Why is ‘Shaker style’ so called?
Shaker is one of the most enduringly popular and versatile kitchen styles, equally suited to a country cottage, contemporary new-build or period property. Its appeal lies in its clean, simple, uncluttered lines, free of mouldings, carvings, fancy shapes or elaborate decoration. It can be plain or painted, easily refreshed or left to age gracefully. It doesn’t go out of fashion, and because almost everyone can live with it at least for a while, it’s unlikely to be a deal-breaker when you come to sell. If any kitchen look can be truly called ‘timeless’, this is probably it.
But although practically everyone has heard of, and can recognise, the Shaker style, the origins of its name are less familiar. In fact, it comes from the United Society of Believers, a religious group from Manchester, who in the 18th century broke away from the better-known Quakers and emigrated to America. There, they quickly established a reputation for their craftsmanship, with their high-quality furniture prized for its simple style, durability and practicality. Their religion taught them that ornamentation was deceitful, so decorative features were few and sparingly applied.
Eschewing expensive imported woods, the original Shakers used the native New England timber they had to hand, such as pine, maple and cherry. These finishes remain popular choices for modern kitchens. For an authentic Shaker look, you need simple, free-standing units with plainly-panelled doors, made from real wood. Painted Shaker kitchens can look amazing, but here it’s definitely a case of less being more: if you have coloured units, keep the walls neutral and vice versa. And while wooden handles, knobs and worktops are more traditional, modern materials work just as well, and can give your kitchen a sharper, more contemporary edge.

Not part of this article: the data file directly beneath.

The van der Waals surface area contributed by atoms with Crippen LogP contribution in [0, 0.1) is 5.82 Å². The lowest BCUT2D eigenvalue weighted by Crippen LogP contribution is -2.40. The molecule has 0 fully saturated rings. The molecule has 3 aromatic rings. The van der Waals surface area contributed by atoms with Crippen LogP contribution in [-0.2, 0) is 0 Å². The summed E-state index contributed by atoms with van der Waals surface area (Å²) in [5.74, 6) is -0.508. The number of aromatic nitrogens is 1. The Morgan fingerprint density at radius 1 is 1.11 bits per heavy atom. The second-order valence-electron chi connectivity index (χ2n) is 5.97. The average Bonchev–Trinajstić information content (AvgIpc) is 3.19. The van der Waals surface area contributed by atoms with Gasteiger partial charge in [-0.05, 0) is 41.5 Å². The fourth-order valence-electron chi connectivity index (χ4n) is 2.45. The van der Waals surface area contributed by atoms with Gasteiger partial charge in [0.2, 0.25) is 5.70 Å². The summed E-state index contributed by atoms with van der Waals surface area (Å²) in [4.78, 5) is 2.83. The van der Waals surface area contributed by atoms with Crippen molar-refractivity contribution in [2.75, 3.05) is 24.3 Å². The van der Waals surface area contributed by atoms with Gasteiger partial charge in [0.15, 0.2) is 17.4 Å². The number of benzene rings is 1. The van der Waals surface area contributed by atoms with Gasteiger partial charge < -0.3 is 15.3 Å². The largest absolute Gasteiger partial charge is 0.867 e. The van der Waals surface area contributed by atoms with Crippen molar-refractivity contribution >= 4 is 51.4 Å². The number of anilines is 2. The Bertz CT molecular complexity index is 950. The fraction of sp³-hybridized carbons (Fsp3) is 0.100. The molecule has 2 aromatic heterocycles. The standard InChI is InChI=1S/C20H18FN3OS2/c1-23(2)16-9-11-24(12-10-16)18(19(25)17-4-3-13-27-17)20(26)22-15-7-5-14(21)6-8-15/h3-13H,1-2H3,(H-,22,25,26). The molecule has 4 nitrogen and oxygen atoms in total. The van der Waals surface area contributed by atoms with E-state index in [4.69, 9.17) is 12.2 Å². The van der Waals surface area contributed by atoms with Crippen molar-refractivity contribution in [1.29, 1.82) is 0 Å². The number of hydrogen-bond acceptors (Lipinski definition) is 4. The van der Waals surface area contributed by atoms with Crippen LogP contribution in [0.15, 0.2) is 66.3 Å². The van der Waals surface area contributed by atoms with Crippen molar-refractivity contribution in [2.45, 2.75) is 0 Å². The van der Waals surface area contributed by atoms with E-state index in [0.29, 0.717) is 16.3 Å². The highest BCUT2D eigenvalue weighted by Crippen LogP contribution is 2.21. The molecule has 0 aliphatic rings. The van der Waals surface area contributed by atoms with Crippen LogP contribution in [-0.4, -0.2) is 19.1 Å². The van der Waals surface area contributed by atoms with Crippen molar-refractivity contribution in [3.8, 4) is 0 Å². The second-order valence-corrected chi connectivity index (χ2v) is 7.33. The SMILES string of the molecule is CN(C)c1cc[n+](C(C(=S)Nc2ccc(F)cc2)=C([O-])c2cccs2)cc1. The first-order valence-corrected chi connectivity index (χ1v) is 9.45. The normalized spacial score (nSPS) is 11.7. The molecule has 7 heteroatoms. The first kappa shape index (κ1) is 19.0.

Simple and frugal in all things, the Shakers couldn’t abide wasted space, so made drawers and cupboards to fit items exactly. In modern kitchens, this means specific storage for important equipment such as knives, appliances hidden behind doors, and a peg rail for hanging coats.
After more than 200 years, we reckon there’s still plenty of life and possibilities in the Shaker style, and we design and build them regularly for clients. To find out more, and discuss your kitchen project, please contact us.